Students in high school range in age from 14 to 18. With this wide range of ages comes a wide range of abilities and cognitive development, which can be a challenge at times. Designing an engaging curriculum with real- world examples is the best strategy for reaching this audience. Working with sometimes unruly students can be taxing, and patience and emotional fortitude is required for the job.

What do high school science teachers do?

High school science teachers generally teach students from the 9th through 12th grades; and in many schools, students are divided into classes based on their abilities, so teachers need to modify their lessons based on their students’ capabilities.

When teachers are not in the classroom, they plan lessons, grade assignments, and meet with other teachers and staff. Some high school teachers coach sports and advise student clubs and other groups—activities which frequently happen before or after school.

Typical duties include:

  • Instructing students through lectures, discussions and demonstrations.
  • Preparing, administering and grading tests to evaluate students’ progress.
  • Identifying students who are at-risk and developing appropriate strategies to assist these students.
  • Preparing students for standardized tests required by the state.
  • Communicating with parents about their child’s progress.
  • Developing and enforcing classroom rules.
  • Staying current on the latest technology and scientific discoveries.
  • Coordinating school science fairs.
  • Attending and participating in faculty meetings and serving on staff committees as required.

High school science curriculum

During high school, science classes are targeted in specific subject areas, and teachers are more likely to be experts in their field and teach the same subject to many different classes. The fundamental high school science classes across the United States are:

  • Physical Science: Covers natural sciences and nonliving systems. Some states focus on astronomy and Earth science while others focus on basic principles of physics and chemistry.
  • Biology: This is the study of living organisms and their interactions with each other and the environment. Topics include: cellular biology, life cycle, genetics and classification.
  • Chemistry: Topics covered include: matter, atomic structure, the periodic table, ionic and covalent bonding and chemical reactions.
  • Electives: Physics, AP Physics, Chemistry II, AP Chemistry, Marine Science, Astronomy, Anatomy and Physiology and Environmental Science.

How to become a high school science teacher

In addition to a bachelor’s degree in science, training in adolescent psychology is recommended. Some states require public school teachers to earn a master’s degree after earning their teaching certification.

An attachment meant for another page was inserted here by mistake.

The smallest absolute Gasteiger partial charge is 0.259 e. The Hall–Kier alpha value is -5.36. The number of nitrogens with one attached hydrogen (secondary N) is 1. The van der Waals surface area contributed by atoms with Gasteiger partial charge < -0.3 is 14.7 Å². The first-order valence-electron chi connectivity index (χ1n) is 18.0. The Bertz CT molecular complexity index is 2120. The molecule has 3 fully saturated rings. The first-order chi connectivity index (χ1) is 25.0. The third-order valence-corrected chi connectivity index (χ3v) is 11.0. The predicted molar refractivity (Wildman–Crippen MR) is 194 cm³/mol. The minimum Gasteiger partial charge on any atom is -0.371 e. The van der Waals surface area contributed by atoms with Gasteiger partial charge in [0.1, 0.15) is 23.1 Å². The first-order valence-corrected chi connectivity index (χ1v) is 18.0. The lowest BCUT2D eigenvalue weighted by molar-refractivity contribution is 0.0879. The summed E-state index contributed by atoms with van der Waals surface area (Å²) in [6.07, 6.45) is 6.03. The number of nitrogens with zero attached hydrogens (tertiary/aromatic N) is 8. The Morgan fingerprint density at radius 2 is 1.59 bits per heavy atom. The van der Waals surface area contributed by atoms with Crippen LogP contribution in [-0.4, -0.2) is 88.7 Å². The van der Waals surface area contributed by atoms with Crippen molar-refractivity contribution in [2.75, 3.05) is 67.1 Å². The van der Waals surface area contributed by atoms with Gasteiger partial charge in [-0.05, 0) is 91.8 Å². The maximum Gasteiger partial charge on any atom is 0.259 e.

During senior year of undergraduate school, most teachers-in-training intern in the classroom as a student teacher. Working alongside a veteran teacher, the student teacher plans lessons, delivers instruction, grades assignments and communicates with parents.

Although not required by law, teachers in private schools typically seek science teachers who have a bachelor’s degree in an area of science.

Level of educational attainment for high school teachers:

  • Less than high school diploma: 0.2%
  • High school diploma or equivalent: 0.2%
  • Some college, no degree: 2.3%
  • Associate degree: 1.5%
  • Bachelor’s degree: 43.4%
  • Master’s degree: 48.3%
  • Doctoral or professional degree: 4.0%

Source: Bureau of Labor Statistics (Note: Data listed is for high school teachers overall, and not science specific)

Certification requirements for high school science teachers

Certification requirements for high school science teachers vary from state to state. Teachers are usually required to take professional development classes as a condition of certification.

Teaching License Reciprocity by State: Visit our state-by-state teacher licensing and reciprocity page for regulations in your state.

Alternative certification is becoming increasingly popular, with one in five teachers entering the profession through nontraditional means. Because of fluctuating teacher shortages, states are offering alternative ways for people who already have a bachelor’s degree to get certified. The teachers are hired after graduation and are mentored by an experienced teacher until they earn full certification.

High school science teacher salary and employment projections

The median salary for high school teachers across the U.S. ranges from $45,000 to $55,000 annually:

  • Bureau of Labor Statistics: $55,050
  • Salary.com: $55,873
  • Payscale.com: $44,778
  • Glassdoor.com: $45,500
  • Riley Guide: $55,050

Employment for high school teachers overall is projected to grow 6 percent from 2012 to 2022, according to the U.S. Bureau of Labor Statistics, and for high school science teachers, that number climbs to 12 percent. Growth is expected to be most prevalent in the southern and western areas of the United States. Most states have tenure laws, meaning after a certain number of years of teaching satisfactorily, teachers have some job security.

Pros and cons of being a high school science teacher

Pros:

  • Getting students to love science as much as you do.
  • Variety — every day is different.
  • Salaries for high school teachers are typically higher than for middle school or elementary school teachers.

Cons:

  • Dealing with unmotivated and poorly behaved students.
  • Effective high school teachers spend significant time planning and preparing engaging activities before the students arrive in the morning, after school and on weekends.
  • Attending numerous faculty meetings.

Postsecondary/college science teachers